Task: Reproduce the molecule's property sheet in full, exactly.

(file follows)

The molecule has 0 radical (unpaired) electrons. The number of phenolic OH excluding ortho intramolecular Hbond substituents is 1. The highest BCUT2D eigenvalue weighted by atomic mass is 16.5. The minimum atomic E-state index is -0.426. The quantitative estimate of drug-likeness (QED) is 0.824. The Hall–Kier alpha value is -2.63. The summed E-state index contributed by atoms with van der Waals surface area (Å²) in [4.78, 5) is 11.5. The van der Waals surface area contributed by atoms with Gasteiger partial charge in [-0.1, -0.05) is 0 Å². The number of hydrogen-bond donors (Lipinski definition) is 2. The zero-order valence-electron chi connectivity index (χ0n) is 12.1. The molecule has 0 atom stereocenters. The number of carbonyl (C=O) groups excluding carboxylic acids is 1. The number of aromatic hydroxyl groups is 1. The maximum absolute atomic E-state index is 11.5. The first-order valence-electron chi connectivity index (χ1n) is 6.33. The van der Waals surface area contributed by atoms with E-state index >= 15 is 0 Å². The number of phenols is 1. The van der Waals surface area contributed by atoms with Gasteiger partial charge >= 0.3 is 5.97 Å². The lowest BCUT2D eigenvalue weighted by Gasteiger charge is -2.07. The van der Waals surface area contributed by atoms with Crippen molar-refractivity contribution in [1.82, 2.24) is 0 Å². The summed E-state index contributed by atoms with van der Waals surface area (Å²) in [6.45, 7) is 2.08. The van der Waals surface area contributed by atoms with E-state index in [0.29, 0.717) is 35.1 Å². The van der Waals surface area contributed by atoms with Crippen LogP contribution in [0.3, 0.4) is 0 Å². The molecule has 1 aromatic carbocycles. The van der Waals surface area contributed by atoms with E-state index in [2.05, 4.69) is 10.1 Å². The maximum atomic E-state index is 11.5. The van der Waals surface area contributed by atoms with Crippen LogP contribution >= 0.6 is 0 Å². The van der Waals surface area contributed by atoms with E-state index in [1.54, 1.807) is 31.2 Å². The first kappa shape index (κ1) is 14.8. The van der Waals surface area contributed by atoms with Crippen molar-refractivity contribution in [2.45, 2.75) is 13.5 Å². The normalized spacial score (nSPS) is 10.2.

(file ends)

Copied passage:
The molecule has 0 radical (unpaired) electrons. The number of phenolic OH excluding ortho intramolecular Hbond substituents is 1. The highest BCUT2D eigenvalue weighted by atomic mass is 16.5. The minimum atomic E-state index is -0.426. The quantitative estimate of drug-likeness (QED) is 0.824. The Hall–Kier alpha value is -2.63. The summed E-state index contributed by atoms with van der Waals surface area (Å²) in [4.78, 5) is 11.5. The van der Waals surface area contributed by atoms with Gasteiger partial charge in [-0.1, -0.05) is 0 Å². The number of hydrogen-bond donors (Lipinski definition) is 2. The zero-order valence-electron chi connectivity index (χ0n) is 12.1. The molecule has 0 atom stereocenters. The number of carbonyl (C=O) groups excluding carboxylic acids is 1. The number of aromatic hydroxyl groups is 1. The maximum absolute atomic E-state index is 11.5. The first-order valence-electron chi connectivity index (χ1n) is 6.33. The van der Waals surface area contributed by atoms with E-state index >= 15 is 0 Å². The number of phenols is 1. The van der Waals surface area contributed by atoms with Gasteiger partial charge >= 0.3 is 5.97 Å². The lowest BCUT2D eigenvalue weighted by Gasteiger charge is -2.07. The van der Waals surface area contributed by atoms with Crippen molar-refractivity contribution in [1.82, 2.24) is 0 Å². The summed E-state index contributed by atoms with van der Waals surface area (Å²) in [6.45, 7) is 2.08. The van der Waals surface area contributed by atoms with E-state index in [0.29, 0.717) is 35.1 Å². The van der Waals surface area contributed by atoms with Crippen LogP contribution in [0.3, 0.4) is 0 Å². The molecule has 1 aromatic carbocycles. The van der Waals surface area contributed by atoms with E-state index in [2.05, 4.69) is 10.1 Å². The maximum atomic E-state index is 11.5. The van der Waals surface area contributed by atoms with Crippen LogP contribution >= 0.6 is 0 Å². The van der Waals surface area contributed by atoms with E-state index in [1.54, 1.807) is 31.2 Å². The first kappa shape index (κ1) is 14.8. The van der Waals surface area contributed by atoms with Crippen molar-refractivity contribution in [2.45, 2.75) is 13.5 Å². The normalized spacial score (nSPS) is 10.2.